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Forgiveness on film

"Forgiveness on film" Continued...

Issue: "Home again," July 12, 2008

Chantale leaves, unable to forgive that day. The ongoing struggle to do so is at the heart of the film, which looks unflinchingly at human relationships strained to the utmost: of churches, complicit in the genocide, spearheading the road to recovery; of killers released from the bars of jail to meet the barriers of survivors' contempt; of the depth of feeling that allows some Rwandans to feel they must forgive, and others to feel they cannot.

Reactions to the project have been mixed. Rwandans are enthusiastic, excited at the prospect of the world hearing stories that go beyond Hotel Rwanda. President Paul Kagame even granted Hinson an interview and fed her film crew lunch off of gold-rimmed presidential china. Others are wary. Actress Mia Farrow, who lent her voice to narrate the film, expressed concerns, not uncommon, about placing too great a burden on survivors to forgive the perpetrators of genocide.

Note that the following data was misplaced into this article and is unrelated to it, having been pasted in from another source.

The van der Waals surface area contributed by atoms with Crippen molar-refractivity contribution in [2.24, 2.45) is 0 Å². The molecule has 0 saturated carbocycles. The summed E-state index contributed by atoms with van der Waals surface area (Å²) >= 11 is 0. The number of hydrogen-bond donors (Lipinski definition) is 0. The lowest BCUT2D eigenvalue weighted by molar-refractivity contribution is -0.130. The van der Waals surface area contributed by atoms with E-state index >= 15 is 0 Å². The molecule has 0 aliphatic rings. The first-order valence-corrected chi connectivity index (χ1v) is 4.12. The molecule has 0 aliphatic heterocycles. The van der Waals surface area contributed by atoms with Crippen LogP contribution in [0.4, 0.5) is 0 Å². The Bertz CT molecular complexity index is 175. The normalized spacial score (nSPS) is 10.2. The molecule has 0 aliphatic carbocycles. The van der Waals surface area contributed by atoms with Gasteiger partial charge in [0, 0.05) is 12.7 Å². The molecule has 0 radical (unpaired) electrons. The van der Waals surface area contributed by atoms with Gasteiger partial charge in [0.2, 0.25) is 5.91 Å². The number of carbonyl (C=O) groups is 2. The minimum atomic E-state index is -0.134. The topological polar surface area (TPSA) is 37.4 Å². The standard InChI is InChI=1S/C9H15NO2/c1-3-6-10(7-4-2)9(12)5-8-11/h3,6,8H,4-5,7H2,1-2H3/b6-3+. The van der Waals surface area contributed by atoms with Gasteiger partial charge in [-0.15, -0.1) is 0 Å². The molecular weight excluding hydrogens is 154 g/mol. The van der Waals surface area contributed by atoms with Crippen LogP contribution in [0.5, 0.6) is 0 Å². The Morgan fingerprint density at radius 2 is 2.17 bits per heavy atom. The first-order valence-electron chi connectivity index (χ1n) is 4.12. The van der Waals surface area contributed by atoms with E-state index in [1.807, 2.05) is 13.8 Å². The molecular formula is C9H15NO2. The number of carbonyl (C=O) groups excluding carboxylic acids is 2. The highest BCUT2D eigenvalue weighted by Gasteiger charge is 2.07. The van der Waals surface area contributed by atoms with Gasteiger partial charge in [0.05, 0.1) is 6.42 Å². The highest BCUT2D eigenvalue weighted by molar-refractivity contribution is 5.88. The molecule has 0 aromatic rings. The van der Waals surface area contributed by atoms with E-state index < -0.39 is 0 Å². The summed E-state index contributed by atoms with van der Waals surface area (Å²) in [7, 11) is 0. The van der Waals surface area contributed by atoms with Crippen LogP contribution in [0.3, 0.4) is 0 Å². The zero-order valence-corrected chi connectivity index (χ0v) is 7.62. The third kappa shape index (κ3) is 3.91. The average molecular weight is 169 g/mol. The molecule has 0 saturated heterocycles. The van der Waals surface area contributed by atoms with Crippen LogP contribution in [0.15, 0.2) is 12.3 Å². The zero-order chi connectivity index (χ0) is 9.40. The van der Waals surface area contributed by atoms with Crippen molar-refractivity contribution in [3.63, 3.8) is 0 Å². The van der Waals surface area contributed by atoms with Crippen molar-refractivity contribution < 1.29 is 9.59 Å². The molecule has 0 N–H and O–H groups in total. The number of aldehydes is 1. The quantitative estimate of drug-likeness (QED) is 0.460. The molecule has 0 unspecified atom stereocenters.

Even after the hundreds of hours she's spent producing the film, Hinson hasn't found an answer to what she'd do in Rosaria's or Chantale's place. She can't conceive what she'd do if her husband was murdered and the government set the killer free. Could she forgive? Hard to say. But the survivors are being asked to do even more than forgive. They're being asked to reconcile. "Forgiveness asks you to give up your right to be angry," says Hinson. "Reconciliation asks something much greater. It asks you to enter back into relationship with the people you've forgiven. That's what the Rwandans are doing, and it's astonishing."

-Alyson Thoner is a graduate student at Johns Hopkins University. For information on screenings of As We Forgive, visit


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